King, Reed. “FKA USA: A Novel”, Flatiron, 2019.
Formerly Known As
As I read Reed King’s “FKA USA”, I thought to myself that is one of the most audacious novels I have ever and I must say that I admire the author who was able to bring L. Frank Baum’s “The Wizard of Oz”, Douglas Adams’s “A Hitchhiker’s Guide to the Galaxy”, Cormac McCarthy’s “The Road” together and produce a wonderful American satire.
In 2085, the United States has dissolved in the wake of environmental disasters and the catastrophic policies of its final president. Truckee Wallace, a factory worker in Crunchtown 407 (formerly Little Rock, Arkansas, before the secessions), has no grand ambitions or plans aside from losing his virginity. But then the president taps him for a sensitive political mission: to deliver a talking goat across the continent and the fate of the world depends upon it. Truckee’s not sure the effort is worth it. But agrees to perform the undertaking.
He is joined on the road by an android who wants to be human and a former convict lobotomized in Texas. He has to find ways to navigate an environmentally depleted and lawless continent with many parallels to our country as it is today. The trio will have to avoid “body pickers and Elvis-worshippers and logo girls, body subbers, and VR addicts” and “ Elvis-willing, he may even lose his virginity.”
Before reading, prepare yourself to laugh for several hundred pages of a novel that is filled with ambition, humor, and satire . You will also shed tears and feel despair as you laugh and you might do like me and reread right away. This is, according to NPR “a visionary head-trip of apocalyptic political satire…absolutely, mind-blowingly, ridiculously crazy…it is precisely in the way that King (or whoever) cranked the Disaster-Mo-Tron up to 11 and offered a world where EVERY near-future nightmare came true at once that makes it something different. And it is his (or her) ability to carve a completely human center out of that storm of sound and fury…that makes it great….” You will feel its absurdity when you read about talking goats and narcissistic billionaire presidents but then the scene seems very real.
One must imagine that “The Wizard of Oz” is set in 2085 when the United States is torn apart and into warring regions following the chickens of climate change who are coming home to roost, or more accurately to die. There have been cataclysmic earthquakes that broke off large chunks of California and totally eliminated Hawaii. Rising sea levels have eroded most of Florida and the Gulf. Corporate dominance is so powerful that the employee handbook is the constitution. It is in this setting that Truckee Wallace is sent on a secret mission to cross the country to San Francisco to deliver a talking fainting goat to a great scientist in the hope of saving humanity. An android comes along on the first leg, hoping to go with him as far as the Independent Nation of Engineered People-Things (an android nation run by ALF, the Android Liberation Front). When Truckee and the android were captured by some outlaws, the escaped with a lobotomized fellow prisoner named Tiny Tim because he’s so big. The surgery is performed on criminals, reducing their intellectual capacity. The creator of this futuristic lobotomy was named Straw, and the people effected are called Straw Men.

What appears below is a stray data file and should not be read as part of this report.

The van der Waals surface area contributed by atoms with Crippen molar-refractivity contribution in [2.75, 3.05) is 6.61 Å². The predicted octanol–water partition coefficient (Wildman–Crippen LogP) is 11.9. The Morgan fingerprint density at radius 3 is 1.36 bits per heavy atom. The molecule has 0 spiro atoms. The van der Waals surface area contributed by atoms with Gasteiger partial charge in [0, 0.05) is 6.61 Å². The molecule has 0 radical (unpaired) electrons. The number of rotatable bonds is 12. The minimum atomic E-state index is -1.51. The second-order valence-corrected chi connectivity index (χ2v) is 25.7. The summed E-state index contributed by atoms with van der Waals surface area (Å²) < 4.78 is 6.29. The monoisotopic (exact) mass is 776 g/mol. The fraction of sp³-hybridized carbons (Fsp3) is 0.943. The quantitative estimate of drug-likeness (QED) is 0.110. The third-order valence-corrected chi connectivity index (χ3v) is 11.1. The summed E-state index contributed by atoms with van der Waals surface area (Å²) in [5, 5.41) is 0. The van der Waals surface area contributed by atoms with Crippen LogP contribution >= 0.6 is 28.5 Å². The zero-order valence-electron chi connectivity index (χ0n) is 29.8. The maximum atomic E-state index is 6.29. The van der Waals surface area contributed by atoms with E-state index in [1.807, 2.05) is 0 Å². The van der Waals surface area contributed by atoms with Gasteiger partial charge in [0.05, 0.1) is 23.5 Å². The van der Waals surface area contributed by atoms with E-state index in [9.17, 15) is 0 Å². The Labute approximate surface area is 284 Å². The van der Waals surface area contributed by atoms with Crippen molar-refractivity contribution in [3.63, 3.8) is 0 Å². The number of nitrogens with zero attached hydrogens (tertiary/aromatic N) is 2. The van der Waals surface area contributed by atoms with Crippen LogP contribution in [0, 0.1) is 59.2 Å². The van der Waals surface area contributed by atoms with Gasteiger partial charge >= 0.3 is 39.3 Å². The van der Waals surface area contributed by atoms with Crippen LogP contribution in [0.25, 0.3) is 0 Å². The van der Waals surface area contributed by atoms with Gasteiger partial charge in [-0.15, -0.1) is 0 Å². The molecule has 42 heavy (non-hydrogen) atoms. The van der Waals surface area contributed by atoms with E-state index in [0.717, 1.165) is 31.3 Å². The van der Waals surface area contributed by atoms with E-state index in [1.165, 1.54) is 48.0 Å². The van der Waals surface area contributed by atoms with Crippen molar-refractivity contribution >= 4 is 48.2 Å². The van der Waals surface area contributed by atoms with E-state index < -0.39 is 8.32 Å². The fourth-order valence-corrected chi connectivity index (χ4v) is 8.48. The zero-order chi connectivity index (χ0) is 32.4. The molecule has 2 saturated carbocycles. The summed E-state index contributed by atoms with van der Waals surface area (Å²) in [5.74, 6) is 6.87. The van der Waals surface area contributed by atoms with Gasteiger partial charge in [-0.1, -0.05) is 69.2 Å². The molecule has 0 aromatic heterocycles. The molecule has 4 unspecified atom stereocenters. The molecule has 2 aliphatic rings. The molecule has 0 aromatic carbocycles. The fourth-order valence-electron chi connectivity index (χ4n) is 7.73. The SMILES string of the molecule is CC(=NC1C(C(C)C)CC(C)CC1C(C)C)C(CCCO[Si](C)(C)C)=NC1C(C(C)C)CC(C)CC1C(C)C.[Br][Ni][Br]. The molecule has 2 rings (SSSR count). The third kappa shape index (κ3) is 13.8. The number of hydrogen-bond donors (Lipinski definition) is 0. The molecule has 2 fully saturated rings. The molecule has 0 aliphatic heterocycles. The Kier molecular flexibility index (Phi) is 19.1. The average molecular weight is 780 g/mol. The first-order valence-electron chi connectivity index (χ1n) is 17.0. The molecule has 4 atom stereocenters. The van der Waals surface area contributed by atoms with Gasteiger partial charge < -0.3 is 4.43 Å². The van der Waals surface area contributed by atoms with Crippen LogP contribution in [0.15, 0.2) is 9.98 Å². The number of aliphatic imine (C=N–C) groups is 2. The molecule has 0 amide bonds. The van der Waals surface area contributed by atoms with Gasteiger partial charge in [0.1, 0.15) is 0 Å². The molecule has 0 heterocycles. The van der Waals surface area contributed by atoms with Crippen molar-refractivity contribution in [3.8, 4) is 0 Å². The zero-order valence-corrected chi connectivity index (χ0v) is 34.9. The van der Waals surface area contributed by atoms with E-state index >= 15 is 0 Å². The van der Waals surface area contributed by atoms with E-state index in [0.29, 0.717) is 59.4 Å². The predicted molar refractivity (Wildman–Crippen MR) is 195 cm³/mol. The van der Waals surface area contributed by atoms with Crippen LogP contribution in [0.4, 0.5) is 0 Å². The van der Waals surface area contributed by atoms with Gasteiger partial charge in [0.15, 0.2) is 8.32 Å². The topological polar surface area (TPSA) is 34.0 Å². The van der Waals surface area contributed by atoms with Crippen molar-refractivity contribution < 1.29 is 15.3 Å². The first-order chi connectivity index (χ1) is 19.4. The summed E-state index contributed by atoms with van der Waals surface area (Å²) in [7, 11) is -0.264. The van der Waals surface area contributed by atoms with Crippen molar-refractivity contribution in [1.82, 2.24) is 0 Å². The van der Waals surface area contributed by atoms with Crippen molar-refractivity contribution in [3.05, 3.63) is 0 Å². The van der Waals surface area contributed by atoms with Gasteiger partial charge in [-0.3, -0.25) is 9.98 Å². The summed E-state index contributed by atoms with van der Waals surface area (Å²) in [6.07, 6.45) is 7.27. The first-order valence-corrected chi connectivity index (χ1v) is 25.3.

The world is dour but Truckee and his friends ease on down the road meeting all sorts of people while being chased by drones and other spies. The environment is a constant challenge. When Truckee and friends are rescued and taken to an idyllic preserve where there are fresh water and home-grown fruits and vegetables, Truckee just can’t deal with the awful food.
This is a fun read and you cannot but laugh at the trademarked product names and the unique properties of the diverse states of the territories formerly known as USA. People in the Real Friends® of the North get paid in likes, winks, and nudges while The Confederacy is militant and anti-science and unable to spread their insurrection successfully since they were prohibited any technology post-1868.
The great fun in reading this is recognizing elements from “The Wizard of Oz” especially since nothing is in one’s face. In the near future (end of 2100s) the country Formerly Known As USA is no more. Instead it’s a disjointed conglomerate of city states and territories, some wilder than others and most devastated by environmental and political catastrophes.